Feeling, Relating, Existing

On emotion and the human dimension

Integrating Emotional Trauma

Trauma recovery is an oxymoron.

As I chronicled in my last blog post (http://www.psychologytoday.com/blog/feeling-relating-existing/201303/i-ll-be-you-when-the-deal-goes-down), two central, interweaving themes have crystallized in the course of my ongoing efforts to grasp the essence of emotional trauma. One pertains to trauma’s context-embeddedness-–painful emotional experiences become enduringly traumatic in the absence of a welcoming relational home or context of human understanding within which they can be held and integrated. The second theme pertains to trauma’s existential significance—emotional trauma plunges us into the devastating recognition that, in virtue of our finitude and the finitude of all those we love, the possibility of emotional trauma constantly impends and is ever present. I also suggested that in the context of an understanding, holding relational home, traumatized states can cease to be traumatic, or at least cease to be as severely and enduringly so.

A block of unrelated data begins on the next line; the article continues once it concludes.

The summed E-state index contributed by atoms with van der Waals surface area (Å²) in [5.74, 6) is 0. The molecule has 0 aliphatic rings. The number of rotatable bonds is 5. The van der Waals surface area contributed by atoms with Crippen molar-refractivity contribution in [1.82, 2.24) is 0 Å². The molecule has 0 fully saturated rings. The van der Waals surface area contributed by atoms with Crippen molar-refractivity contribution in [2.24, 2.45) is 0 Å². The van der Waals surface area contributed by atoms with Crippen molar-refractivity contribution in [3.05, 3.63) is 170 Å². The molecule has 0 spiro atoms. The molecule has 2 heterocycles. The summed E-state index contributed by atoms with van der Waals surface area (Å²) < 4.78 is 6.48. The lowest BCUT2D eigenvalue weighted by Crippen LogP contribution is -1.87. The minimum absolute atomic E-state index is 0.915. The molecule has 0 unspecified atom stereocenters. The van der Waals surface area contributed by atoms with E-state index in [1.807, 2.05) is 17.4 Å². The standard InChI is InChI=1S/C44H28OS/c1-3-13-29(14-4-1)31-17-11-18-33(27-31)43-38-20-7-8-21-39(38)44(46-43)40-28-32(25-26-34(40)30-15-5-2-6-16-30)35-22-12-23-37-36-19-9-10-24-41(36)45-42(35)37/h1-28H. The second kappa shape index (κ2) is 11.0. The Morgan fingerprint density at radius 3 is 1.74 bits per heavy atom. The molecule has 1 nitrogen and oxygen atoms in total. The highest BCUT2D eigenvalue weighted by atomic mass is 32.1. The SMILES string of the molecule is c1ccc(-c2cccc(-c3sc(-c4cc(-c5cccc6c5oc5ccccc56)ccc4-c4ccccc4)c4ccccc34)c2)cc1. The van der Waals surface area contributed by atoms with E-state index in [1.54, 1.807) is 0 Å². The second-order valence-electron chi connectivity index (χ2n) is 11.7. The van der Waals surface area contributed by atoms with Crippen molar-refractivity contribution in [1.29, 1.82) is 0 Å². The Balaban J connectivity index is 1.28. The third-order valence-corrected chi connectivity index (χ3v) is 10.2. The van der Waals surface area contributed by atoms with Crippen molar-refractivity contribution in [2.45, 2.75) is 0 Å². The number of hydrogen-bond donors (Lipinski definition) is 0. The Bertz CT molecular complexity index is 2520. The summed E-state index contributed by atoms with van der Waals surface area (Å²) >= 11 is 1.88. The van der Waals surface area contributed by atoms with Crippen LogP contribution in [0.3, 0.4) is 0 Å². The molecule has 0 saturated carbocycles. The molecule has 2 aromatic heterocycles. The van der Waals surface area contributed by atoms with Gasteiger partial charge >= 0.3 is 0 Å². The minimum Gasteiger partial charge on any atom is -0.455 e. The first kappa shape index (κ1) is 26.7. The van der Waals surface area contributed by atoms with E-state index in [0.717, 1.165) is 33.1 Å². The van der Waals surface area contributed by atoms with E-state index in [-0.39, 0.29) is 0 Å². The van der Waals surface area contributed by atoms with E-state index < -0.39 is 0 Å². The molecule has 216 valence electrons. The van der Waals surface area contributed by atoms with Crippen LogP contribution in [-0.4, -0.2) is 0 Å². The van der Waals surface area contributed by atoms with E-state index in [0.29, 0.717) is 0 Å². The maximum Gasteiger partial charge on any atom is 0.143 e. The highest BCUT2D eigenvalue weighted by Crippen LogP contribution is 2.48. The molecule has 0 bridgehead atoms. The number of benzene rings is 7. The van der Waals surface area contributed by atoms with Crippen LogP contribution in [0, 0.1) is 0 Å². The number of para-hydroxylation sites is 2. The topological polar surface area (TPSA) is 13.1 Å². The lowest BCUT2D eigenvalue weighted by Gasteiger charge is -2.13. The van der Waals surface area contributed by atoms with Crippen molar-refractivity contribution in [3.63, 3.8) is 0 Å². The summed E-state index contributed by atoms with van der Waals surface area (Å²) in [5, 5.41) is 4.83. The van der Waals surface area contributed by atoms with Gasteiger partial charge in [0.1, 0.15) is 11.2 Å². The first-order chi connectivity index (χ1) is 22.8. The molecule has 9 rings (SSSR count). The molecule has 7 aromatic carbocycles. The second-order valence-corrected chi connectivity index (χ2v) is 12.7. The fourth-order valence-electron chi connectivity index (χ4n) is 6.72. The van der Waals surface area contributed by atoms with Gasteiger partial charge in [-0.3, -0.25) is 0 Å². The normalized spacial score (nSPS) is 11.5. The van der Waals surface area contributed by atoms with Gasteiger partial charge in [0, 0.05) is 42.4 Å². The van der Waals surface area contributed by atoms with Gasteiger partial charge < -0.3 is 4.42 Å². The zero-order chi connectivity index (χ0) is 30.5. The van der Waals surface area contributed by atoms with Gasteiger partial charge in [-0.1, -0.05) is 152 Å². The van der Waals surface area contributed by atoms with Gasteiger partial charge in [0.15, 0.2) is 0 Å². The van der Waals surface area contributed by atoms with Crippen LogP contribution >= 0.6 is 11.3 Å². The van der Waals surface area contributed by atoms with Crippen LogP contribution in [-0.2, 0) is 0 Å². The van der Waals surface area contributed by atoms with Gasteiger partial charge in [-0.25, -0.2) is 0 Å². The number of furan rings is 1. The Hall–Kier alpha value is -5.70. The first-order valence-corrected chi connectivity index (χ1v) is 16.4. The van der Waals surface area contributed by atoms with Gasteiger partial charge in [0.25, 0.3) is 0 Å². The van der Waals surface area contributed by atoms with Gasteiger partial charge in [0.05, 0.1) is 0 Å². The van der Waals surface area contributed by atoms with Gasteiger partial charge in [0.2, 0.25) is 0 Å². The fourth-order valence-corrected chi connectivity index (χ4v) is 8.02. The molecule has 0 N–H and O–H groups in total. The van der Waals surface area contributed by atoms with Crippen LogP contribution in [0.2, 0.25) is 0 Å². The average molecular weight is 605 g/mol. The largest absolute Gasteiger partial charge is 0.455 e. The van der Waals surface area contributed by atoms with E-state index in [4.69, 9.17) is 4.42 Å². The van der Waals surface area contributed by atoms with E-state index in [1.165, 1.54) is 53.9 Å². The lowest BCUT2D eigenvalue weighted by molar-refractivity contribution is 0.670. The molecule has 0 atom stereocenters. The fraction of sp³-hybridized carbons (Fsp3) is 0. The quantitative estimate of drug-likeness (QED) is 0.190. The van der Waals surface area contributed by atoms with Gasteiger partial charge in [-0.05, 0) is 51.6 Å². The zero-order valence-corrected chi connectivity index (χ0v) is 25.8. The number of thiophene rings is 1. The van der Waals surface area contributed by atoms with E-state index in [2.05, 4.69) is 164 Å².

Now, however, I wish to add an existential qualifier to that last claim. Like its analogue, “secure attachment,” "trauma recovery” is an oxymoron—human finitude with its traumatizing impact is not an illness from which one can or should recover. A felt requirement to recover from, or become immune to, the circling back to emotional trauma can be a source of intense shame and self-loathing when, as is inevitably the case, it cannot be achieved. As I spelled out in my book, World, Affectivity, Trauma: Heidegger and Post-Cartesian Psychoanalysis (Routledge, 2011; http://www.routledge.com/books/details/9780415893442/), “recovery” is a misnomer for the constitution of an expanded emotional world that coexists alongside the absence of the one that has been shattered by trauma. The expanded world and the absent shattered world may be more or less integrated or dissociated, depending on the degree to which the unbearable emotional pain evoked by the traumatic shattering has become integrated or remains dissociated defensively, which depends in turn on the extent to which such pain found a relational home in which it could be held. This is the essential fracturing at the heart of traumatic temporality and the dark foreboding that is its signature emotion.

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Copyright Robert Stolorow

Robert D. Stolorow, Ph.D. is one of the original members of the International Council for Psychoanalytic Self Psychology, which stems from the work of Heinz Kohut.

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